Some twenty years ago I began drawing and painting images of what some people insisted were angels. Okay, whatever. Basically they were lovely male nudes. With wings.
"Annunciator" -- © Ryl Mandus
There are some people who believe their idea of what ‘angels’ are, and what they’re supposed to look like, is the only one allowed. At an exhibition where several of my angel paintings and drawings were on display, a woman — huffy and indignant — came up to me and demanded to know, “Why are you making angels all hunky and beautiful?!”
This is the one that got her all hot under the collar and bothered:
"Archangel" -- graphite © Ryl Mandus
Taken aback by the strength of her seeming distress, I answered, “Why should god make ugly angels?” The response had popped out of my mouth before I had a chance to really consider her accusation. “Don’t you believe,” I continued, trying to cover my possibly inappropriate answer, “that angels should be seen as examples of what we should strive to attain or achieve for ourselves?”
She glared at me, renewed her huffy state, and stormed away.
And then there are those who believe that their special religious club has exclusive ownership over the concept of angels, which is just plain crazy. Winged beings bearing the form and likeness of Human Beings have been with us ever since we gave them wings to symbolize the ease with which these creatures or fevered imaginings popped in and out of our presence.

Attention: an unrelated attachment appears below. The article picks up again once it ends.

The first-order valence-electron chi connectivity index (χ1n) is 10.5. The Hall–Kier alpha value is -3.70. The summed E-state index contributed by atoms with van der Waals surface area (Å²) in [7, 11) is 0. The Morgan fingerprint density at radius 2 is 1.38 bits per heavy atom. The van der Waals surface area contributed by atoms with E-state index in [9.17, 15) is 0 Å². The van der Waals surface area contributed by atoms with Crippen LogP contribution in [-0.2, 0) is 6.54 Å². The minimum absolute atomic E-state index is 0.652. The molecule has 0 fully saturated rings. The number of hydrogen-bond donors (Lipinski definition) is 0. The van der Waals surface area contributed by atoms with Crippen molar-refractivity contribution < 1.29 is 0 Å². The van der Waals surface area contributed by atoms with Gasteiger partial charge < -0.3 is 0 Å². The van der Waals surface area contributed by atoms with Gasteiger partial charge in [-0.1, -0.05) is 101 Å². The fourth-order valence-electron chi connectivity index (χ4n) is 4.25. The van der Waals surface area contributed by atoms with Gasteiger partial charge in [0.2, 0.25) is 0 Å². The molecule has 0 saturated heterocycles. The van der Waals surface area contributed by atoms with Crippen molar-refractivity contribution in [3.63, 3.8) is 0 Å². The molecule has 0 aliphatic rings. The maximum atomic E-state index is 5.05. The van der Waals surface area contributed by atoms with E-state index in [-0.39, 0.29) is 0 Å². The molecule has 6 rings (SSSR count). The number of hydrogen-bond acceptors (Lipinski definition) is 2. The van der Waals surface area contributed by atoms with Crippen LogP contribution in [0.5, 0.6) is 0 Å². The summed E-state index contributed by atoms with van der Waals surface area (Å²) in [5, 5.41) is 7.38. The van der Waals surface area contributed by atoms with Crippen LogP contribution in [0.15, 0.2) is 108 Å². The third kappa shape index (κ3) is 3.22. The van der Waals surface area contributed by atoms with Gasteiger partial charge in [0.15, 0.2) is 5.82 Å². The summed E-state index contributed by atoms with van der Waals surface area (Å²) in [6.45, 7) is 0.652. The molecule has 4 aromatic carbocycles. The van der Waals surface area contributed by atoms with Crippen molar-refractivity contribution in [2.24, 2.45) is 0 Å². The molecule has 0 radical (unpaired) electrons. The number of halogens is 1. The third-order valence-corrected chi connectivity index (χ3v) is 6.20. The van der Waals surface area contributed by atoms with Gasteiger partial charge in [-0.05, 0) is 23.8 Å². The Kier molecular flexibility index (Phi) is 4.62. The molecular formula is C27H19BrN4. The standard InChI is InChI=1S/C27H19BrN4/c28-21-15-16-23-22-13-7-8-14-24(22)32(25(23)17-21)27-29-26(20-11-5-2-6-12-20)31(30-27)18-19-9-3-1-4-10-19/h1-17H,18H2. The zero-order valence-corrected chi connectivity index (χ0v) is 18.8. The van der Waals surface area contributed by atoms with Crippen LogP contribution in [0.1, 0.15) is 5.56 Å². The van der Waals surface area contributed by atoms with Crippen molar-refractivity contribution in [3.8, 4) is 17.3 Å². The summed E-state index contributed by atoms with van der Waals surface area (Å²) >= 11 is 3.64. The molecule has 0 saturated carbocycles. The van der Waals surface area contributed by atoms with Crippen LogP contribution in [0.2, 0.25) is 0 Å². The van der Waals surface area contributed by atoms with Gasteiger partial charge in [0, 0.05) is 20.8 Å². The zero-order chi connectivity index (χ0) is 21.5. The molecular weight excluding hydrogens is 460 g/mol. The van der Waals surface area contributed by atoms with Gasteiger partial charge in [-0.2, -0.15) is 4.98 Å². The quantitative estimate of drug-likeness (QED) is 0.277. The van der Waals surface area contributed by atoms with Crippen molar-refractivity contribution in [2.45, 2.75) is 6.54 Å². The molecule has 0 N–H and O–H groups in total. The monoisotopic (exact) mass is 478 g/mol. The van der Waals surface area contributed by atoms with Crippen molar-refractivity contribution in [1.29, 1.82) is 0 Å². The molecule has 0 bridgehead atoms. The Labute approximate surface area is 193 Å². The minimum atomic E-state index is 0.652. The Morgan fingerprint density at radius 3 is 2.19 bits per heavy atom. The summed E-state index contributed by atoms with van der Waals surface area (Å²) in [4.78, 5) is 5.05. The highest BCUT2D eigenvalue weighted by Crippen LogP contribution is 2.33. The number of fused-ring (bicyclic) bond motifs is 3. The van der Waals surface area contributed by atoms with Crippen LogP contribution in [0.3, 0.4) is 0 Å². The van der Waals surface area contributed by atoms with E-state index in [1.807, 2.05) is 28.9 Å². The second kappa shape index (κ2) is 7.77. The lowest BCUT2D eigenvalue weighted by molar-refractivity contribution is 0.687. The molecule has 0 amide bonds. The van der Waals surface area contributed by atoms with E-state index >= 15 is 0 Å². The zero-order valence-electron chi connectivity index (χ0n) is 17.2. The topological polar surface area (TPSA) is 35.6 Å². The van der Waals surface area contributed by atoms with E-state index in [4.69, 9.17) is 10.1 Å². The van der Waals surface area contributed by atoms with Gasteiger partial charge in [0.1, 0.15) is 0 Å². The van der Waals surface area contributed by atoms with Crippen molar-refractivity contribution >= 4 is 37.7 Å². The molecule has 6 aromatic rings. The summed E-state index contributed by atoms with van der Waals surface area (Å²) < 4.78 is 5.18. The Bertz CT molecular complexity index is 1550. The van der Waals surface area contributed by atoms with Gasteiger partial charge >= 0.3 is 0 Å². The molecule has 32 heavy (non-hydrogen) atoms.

The word ‘angel’ is taken from the Greek ‘angelos’ (ἄγγελος) — which simply means ‘messenger’. The Harpies, before the Hellenics perverted their origin and purpose, were the beautiful winged daughters of Zeus and their function was to snatch up the wicked and take them away for punishment of horrific crimes — making Harpies the original avenging angels.
The earliest form of the word is the Mycenaean a-ke-ro attested in Linear B syllabic script.
The Greek ‘angelos’ predates Islam, Christianity, or Judaism — none of which has a monopoly on these winged anthropomorphic creatures. They were in essence emissaries, messengers who carried communications from the gods. Why were such emissaries needed? Because it was believed that mortal minds cannot perceive the Divine. It was feared our heads might explode, or some such nonsense. Intermediaries were required to buffer our little monkey brains from that shock.
Pay no attention to the man behind the curtain!
Anyway, I just like people with wings. Though it’s probably Freudian, I prefer to think it’s Jungian.
"Enfolding" -- mixed media © Ryl Mandus
But the hardest part apart painting angels is getting them to sit still for it, and then having to listen to them whine about how cold the paint is.